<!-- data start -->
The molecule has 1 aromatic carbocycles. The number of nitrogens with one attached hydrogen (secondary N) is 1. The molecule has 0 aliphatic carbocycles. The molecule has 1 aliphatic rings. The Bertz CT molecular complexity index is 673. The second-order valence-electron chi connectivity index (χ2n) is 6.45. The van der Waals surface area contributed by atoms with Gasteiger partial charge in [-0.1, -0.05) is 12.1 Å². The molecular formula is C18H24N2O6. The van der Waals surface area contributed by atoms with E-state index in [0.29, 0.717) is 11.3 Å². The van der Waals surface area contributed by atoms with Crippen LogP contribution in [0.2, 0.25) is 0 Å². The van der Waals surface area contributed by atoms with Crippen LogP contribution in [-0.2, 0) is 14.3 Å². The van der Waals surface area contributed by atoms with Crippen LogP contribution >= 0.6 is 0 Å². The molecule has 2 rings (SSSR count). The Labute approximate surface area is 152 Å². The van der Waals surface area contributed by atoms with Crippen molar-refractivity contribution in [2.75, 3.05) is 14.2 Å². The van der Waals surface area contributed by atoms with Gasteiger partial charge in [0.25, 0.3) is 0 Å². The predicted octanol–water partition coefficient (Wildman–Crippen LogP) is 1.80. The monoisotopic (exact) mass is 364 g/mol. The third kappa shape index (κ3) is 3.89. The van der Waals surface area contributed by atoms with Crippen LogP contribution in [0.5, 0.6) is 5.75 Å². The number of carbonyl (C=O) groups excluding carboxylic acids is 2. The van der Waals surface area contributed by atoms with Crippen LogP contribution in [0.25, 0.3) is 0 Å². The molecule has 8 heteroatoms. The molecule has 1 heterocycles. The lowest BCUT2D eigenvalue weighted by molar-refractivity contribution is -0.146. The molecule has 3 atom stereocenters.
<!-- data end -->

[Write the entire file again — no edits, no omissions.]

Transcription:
The molecule has 1 aromatic carbocycles. The number of nitrogens with one attached hydrogen (secondary N) is 1. The molecule has 0 aliphatic carbocycles. The molecule has 1 aliphatic rings. The Bertz CT molecular complexity index is 673. The second-order valence-electron chi connectivity index (χ2n) is 6.45. The van der Waals surface area contributed by atoms with Gasteiger partial charge in [-0.1, -0.05) is 12.1 Å². The molecular formula is C18H24N2O6. The van der Waals surface area contributed by atoms with E-state index in [0.29, 0.717) is 11.3 Å². The van der Waals surface area contributed by atoms with Crippen LogP contribution in [0.2, 0.25) is 0 Å². The van der Waals surface area contributed by atoms with Crippen LogP contribution in [-0.2, 0) is 14.3 Å². The van der Waals surface area contributed by atoms with Crippen LogP contribution >= 0.6 is 0 Å². The molecule has 2 rings (SSSR count). The Labute approximate surface area is 152 Å². The van der Waals surface area contributed by atoms with Crippen molar-refractivity contribution in [2.75, 3.05) is 14.2 Å². The van der Waals surface area contributed by atoms with Gasteiger partial charge in [0.25, 0.3) is 0 Å². The predicted octanol–water partition coefficient (Wildman–Crippen LogP) is 1.80. The monoisotopic (exact) mass is 364 g/mol. The third kappa shape index (κ3) is 3.89. The van der Waals surface area contributed by atoms with Crippen LogP contribution in [0.5, 0.6) is 5.75 Å². The number of carbonyl (C=O) groups excluding carboxylic acids is 2. The van der Waals surface area contributed by atoms with Crippen LogP contribution in [0.25, 0.3) is 0 Å². The molecule has 8 heteroatoms. The molecule has 1 heterocycles. The lowest BCUT2D eigenvalue weighted by molar-refractivity contribution is -0.146. The molecule has 3 atom stereocenters.